Aug 27, 2022 - Economy & Business

New company encourages 'donate now, pay later' charitable giving

Illustration of a close up of a tower of cards made out of money.
Illustration: Aïda Amer/Axios

Donating money to charity is good and worthy. But should nonprofits encourage you to go into debt in order to do so? A new VC-funded company, BGenerous, says the answer is yes.

Why it matters: Hundreds of thousands of charities around the country rely on small-dollar donations from a broad range of individuals. As those donations move from physical checks to online pledges, BGenerous has decided to apply the buy-now-pay-later playbook to them. They call it "donate now, pay later."

How it works: When you use BGenerous to make a donation, you pay no money up front. Instead, Drake Bank lends you the money, which gets paid directly to the charity. You then pay the bank back in installments, interest-free, over three to nine months.

  • Drake Bank and BGenerous split a commission of between 8.25% and 15% of the total donated, paid by the charity (or by the donor, if they're feeling extra-generous).

The upside: BGenerous CEO Dominic Kalms tells Axios that when given the opportunity to pay over time, 82% of donors double their donation — with that number rising to 89% among donors giving $1,000 or more.

  • The downside: The model is “uncomfortably nearing the space of payday lending,” says Stanford philanthropologist Rob Reich.

Between the lines: The BGenerous product is an iron-clad commitment device. Many people want to give more in the future; this is a way of your present self binding your future self to doing so.

  • The "give more tomorrow" strategy is very powerful; this just gives it teeth, and brings it in line with buy-now-pay-later products with which many modern consumers are already very comfortable.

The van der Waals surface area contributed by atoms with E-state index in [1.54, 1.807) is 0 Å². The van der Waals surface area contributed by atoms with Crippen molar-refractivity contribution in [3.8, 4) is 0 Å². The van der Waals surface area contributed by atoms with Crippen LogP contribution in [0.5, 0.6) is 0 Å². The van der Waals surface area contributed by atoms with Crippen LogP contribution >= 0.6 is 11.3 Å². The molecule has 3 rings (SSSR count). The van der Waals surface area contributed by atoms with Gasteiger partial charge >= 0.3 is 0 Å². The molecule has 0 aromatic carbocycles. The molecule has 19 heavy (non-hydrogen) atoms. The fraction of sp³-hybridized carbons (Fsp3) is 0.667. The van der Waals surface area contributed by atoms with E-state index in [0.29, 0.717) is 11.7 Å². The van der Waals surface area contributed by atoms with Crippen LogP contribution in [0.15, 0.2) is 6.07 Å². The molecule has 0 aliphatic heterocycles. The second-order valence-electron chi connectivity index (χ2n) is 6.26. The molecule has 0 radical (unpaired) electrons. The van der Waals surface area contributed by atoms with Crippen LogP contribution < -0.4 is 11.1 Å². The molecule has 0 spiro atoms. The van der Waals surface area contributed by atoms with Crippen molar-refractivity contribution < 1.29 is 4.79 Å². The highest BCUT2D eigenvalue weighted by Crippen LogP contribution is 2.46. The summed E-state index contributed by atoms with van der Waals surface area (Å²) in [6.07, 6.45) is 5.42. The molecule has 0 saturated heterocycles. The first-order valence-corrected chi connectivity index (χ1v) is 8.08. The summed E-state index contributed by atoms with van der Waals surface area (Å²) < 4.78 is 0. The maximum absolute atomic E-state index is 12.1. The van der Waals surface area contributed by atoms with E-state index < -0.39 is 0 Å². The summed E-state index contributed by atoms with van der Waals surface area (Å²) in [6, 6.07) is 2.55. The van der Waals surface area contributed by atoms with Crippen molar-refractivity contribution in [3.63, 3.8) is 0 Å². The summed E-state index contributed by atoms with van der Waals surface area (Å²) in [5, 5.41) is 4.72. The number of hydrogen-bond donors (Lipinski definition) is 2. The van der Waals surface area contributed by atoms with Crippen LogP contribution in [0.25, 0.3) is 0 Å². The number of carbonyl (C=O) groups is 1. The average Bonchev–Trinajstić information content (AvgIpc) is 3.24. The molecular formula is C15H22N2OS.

Be smart: Inflation has cut sharply into disposable income, says Michael Gorriarán, the president of Arjuna Solutions, another company selling AI-based services that attempt to maximize the amount that donors give.

  • Charities need all the tools at their disposal if they're to maintain their small-dollar income stream.

The big picture: Charitable fundraising isn't cheap — it generally costs the nonprofit around 25% of the amount donated.

  • Paying 12% to BGenerous is "not terrible," says Caroline Fiennes, the director of charity evaluator Giving Evidence, when compared to the cost of raising money from foundations. That works out to at least 17% for smaller charities.

The bottom line: Charitable fundraising has never been particularly sophisticated, either technologically or financially. Maybe that's now changing.

Editor's note: This story has been updated to reflect a new pricing structure where the commission to Drake Bank and BGenerous starts as low as 8.25% (not 10%).

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